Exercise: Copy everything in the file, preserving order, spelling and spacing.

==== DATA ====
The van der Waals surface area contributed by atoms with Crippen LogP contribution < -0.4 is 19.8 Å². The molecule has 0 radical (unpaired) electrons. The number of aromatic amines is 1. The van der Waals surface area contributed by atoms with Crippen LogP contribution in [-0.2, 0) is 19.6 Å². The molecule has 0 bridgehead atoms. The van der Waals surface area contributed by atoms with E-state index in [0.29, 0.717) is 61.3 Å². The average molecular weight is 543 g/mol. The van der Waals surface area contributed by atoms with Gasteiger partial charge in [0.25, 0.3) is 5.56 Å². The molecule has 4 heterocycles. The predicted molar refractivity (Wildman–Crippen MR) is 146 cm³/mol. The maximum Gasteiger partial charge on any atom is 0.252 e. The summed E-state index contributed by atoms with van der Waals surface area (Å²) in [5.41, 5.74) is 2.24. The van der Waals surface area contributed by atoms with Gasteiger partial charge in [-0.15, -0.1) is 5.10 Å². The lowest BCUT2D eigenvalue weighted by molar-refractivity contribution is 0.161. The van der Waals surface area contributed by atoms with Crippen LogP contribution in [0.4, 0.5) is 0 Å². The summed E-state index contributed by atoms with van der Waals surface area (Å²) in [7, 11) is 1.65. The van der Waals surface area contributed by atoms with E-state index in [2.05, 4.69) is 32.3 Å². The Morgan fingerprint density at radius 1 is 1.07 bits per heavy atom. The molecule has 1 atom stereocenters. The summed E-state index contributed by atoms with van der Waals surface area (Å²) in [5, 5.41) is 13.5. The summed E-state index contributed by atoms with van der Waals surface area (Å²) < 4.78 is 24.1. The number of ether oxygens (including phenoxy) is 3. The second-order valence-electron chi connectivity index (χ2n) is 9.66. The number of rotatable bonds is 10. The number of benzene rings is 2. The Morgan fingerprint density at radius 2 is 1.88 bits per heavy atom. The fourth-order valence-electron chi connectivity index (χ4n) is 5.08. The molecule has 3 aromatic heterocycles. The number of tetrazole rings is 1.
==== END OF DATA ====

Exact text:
The van der Waals surface area contributed by atoms with Crippen LogP contribution < -0.4 is 19.8 Å². The molecule has 0 radical (unpaired) electrons. The number of aromatic amines is 1. The van der Waals surface area contributed by atoms with Crippen LogP contribution in [-0.2, 0) is 19.6 Å². The molecule has 0 bridgehead atoms. The van der Waals surface area contributed by atoms with E-state index in [0.29, 0.717) is 61.3 Å². The average molecular weight is 543 g/mol. The van der Waals surface area contributed by atoms with Gasteiger partial charge in [0.25, 0.3) is 5.56 Å². The molecule has 4 heterocycles. The predicted molar refractivity (Wildman–Crippen MR) is 146 cm³/mol. The maximum Gasteiger partial charge on any atom is 0.252 e. The summed E-state index contributed by atoms with van der Waals surface area (Å²) in [5.41, 5.74) is 2.24. The van der Waals surface area contributed by atoms with Gasteiger partial charge in [-0.15, -0.1) is 5.10 Å². The lowest BCUT2D eigenvalue weighted by molar-refractivity contribution is 0.161. The van der Waals surface area contributed by atoms with Crippen LogP contribution in [0.4, 0.5) is 0 Å². The summed E-state index contributed by atoms with van der Waals surface area (Å²) in [7, 11) is 1.65. The van der Waals surface area contributed by atoms with E-state index in [2.05, 4.69) is 32.3 Å². The Morgan fingerprint density at radius 1 is 1.07 bits per heavy atom. The molecule has 1 atom stereocenters. The summed E-state index contributed by atoms with van der Waals surface area (Å²) in [5, 5.41) is 13.5. The summed E-state index contributed by atoms with van der Waals surface area (Å²) < 4.78 is 24.1. The number of ether oxygens (including phenoxy) is 3. The second-order valence-electron chi connectivity index (χ2n) is 9.66. The number of rotatable bonds is 10. The number of benzene rings is 2. The Morgan fingerprint density at radius 2 is 1.88 bits per heavy atom. The fourth-order valence-electron chi connectivity index (χ4n) is 5.08. The molecule has 3 aromatic heterocycles. The number of tetrazole rings is 1.